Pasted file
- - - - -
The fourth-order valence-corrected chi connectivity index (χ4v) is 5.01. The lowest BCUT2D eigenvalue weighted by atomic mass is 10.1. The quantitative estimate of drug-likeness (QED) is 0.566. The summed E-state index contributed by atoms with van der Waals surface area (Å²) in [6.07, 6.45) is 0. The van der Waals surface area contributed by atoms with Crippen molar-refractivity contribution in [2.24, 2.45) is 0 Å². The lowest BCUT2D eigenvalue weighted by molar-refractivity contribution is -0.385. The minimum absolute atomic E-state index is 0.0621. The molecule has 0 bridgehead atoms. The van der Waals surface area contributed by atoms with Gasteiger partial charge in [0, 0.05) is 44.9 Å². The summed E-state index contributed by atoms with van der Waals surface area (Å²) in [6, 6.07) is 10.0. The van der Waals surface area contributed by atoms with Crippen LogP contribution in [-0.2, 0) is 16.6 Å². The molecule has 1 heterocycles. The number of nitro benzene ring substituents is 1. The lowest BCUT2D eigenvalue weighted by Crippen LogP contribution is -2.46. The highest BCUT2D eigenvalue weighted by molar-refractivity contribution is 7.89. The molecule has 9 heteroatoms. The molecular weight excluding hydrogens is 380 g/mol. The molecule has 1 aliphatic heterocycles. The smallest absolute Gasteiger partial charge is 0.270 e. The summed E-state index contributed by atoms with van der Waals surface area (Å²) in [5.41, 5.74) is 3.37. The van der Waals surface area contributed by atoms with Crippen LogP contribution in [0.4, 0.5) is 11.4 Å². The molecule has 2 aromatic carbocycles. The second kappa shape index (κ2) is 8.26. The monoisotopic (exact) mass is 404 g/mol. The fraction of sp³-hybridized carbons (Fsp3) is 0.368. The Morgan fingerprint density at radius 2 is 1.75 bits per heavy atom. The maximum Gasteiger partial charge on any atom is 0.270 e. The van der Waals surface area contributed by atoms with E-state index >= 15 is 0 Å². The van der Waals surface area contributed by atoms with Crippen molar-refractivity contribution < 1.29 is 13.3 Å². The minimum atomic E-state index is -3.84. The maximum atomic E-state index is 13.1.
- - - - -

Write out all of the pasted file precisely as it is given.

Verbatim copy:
The fourth-order valence-corrected chi connectivity index (χ4v) is 5.01. The lowest BCUT2D eigenvalue weighted by atomic mass is 10.1. The quantitative estimate of drug-likeness (QED) is 0.566. The summed E-state index contributed by atoms with van der Waals surface area (Å²) in [6.07, 6.45) is 0. The van der Waals surface area contributed by atoms with Crippen molar-refractivity contribution in [2.24, 2.45) is 0 Å². The lowest BCUT2D eigenvalue weighted by molar-refractivity contribution is -0.385. The minimum absolute atomic E-state index is 0.0621. The molecule has 0 bridgehead atoms. The van der Waals surface area contributed by atoms with Gasteiger partial charge in [0, 0.05) is 44.9 Å². The summed E-state index contributed by atoms with van der Waals surface area (Å²) in [6, 6.07) is 10.0. The van der Waals surface area contributed by atoms with Crippen LogP contribution in [-0.2, 0) is 16.6 Å². The molecule has 1 heterocycles. The number of nitro benzene ring substituents is 1. The lowest BCUT2D eigenvalue weighted by Crippen LogP contribution is -2.46. The highest BCUT2D eigenvalue weighted by molar-refractivity contribution is 7.89. The molecule has 9 heteroatoms. The molecular weight excluding hydrogens is 380 g/mol. The molecule has 1 aliphatic heterocycles. The smallest absolute Gasteiger partial charge is 0.270 e. The summed E-state index contributed by atoms with van der Waals surface area (Å²) in [5.41, 5.74) is 3.37. The van der Waals surface area contributed by atoms with Crippen LogP contribution in [0.4, 0.5) is 11.4 Å². The molecule has 2 aromatic carbocycles. The second kappa shape index (κ2) is 8.26. The monoisotopic (exact) mass is 404 g/mol. The fraction of sp³-hybridized carbons (Fsp3) is 0.368. The Morgan fingerprint density at radius 2 is 1.75 bits per heavy atom. The maximum Gasteiger partial charge on any atom is 0.270 e. The van der Waals surface area contributed by atoms with E-state index >= 15 is 0 Å². The van der Waals surface area contributed by atoms with Crippen molar-refractivity contribution < 1.29 is 13.3 Å². The minimum atomic E-state index is -3.84. The maximum atomic E-state index is 13.1.